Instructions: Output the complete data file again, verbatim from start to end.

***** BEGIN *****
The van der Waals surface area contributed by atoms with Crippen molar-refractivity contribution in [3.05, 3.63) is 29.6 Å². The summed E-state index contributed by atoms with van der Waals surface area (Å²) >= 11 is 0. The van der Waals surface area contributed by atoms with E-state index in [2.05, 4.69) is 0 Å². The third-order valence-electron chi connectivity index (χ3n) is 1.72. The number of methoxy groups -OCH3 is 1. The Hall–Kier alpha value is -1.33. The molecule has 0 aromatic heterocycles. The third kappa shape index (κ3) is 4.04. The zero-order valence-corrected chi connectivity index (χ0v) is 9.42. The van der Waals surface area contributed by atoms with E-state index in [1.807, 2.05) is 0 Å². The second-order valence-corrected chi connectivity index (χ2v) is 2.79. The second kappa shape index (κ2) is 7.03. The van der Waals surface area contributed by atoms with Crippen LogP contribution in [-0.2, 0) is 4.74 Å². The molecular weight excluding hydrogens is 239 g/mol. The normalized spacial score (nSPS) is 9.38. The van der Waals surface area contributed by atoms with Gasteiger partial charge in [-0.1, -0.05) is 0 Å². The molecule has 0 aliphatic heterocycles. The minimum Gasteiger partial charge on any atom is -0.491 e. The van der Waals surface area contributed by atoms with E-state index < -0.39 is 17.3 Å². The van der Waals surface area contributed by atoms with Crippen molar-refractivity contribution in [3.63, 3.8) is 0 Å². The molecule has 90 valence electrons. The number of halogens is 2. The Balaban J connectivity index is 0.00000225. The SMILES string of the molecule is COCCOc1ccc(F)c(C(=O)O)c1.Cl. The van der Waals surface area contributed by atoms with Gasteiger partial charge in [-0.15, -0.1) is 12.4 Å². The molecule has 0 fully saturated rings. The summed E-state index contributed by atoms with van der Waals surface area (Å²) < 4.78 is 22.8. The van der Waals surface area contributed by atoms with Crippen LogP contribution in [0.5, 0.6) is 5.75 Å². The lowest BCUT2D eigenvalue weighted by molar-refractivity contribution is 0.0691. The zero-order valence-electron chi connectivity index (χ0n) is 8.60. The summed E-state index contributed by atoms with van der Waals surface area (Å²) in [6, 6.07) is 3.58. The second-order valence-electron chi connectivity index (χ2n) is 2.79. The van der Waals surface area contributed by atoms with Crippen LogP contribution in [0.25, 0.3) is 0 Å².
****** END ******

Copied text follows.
The van der Waals surface area contributed by atoms with Crippen molar-refractivity contribution in [3.05, 3.63) is 29.6 Å². The summed E-state index contributed by atoms with van der Waals surface area (Å²) >= 11 is 0. The van der Waals surface area contributed by atoms with E-state index in [2.05, 4.69) is 0 Å². The third-order valence-electron chi connectivity index (χ3n) is 1.72. The number of methoxy groups -OCH3 is 1. The Hall–Kier alpha value is -1.33. The molecule has 0 aromatic heterocycles. The third kappa shape index (κ3) is 4.04. The zero-order valence-corrected chi connectivity index (χ0v) is 9.42. The van der Waals surface area contributed by atoms with E-state index in [1.807, 2.05) is 0 Å². The second-order valence-corrected chi connectivity index (χ2v) is 2.79. The second kappa shape index (κ2) is 7.03. The van der Waals surface area contributed by atoms with Crippen LogP contribution in [-0.2, 0) is 4.74 Å². The molecular weight excluding hydrogens is 239 g/mol. The normalized spacial score (nSPS) is 9.38. The van der Waals surface area contributed by atoms with Gasteiger partial charge in [-0.1, -0.05) is 0 Å². The molecule has 0 aliphatic heterocycles. The minimum Gasteiger partial charge on any atom is -0.491 e. The van der Waals surface area contributed by atoms with E-state index < -0.39 is 17.3 Å². The van der Waals surface area contributed by atoms with Crippen molar-refractivity contribution in [3.63, 3.8) is 0 Å². The molecule has 90 valence electrons. The number of halogens is 2. The Balaban J connectivity index is 0.00000225. The SMILES string of the molecule is COCCOc1ccc(F)c(C(=O)O)c1.Cl. The van der Waals surface area contributed by atoms with Gasteiger partial charge in [-0.15, -0.1) is 12.4 Å². The molecule has 0 fully saturated rings. The summed E-state index contributed by atoms with van der Waals surface area (Å²) < 4.78 is 22.8. The van der Waals surface area contributed by atoms with Crippen LogP contribution in [0.5, 0.6) is 5.75 Å². The lowest BCUT2D eigenvalue weighted by molar-refractivity contribution is 0.0691. The zero-order valence-electron chi connectivity index (χ0n) is 8.60. The summed E-state index contributed by atoms with van der Waals surface area (Å²) in [6, 6.07) is 3.58. The second-order valence-electron chi connectivity index (χ2n) is 2.79. The van der Waals surface area contributed by atoms with Crippen LogP contribution in [0.25, 0.3) is 0 Å².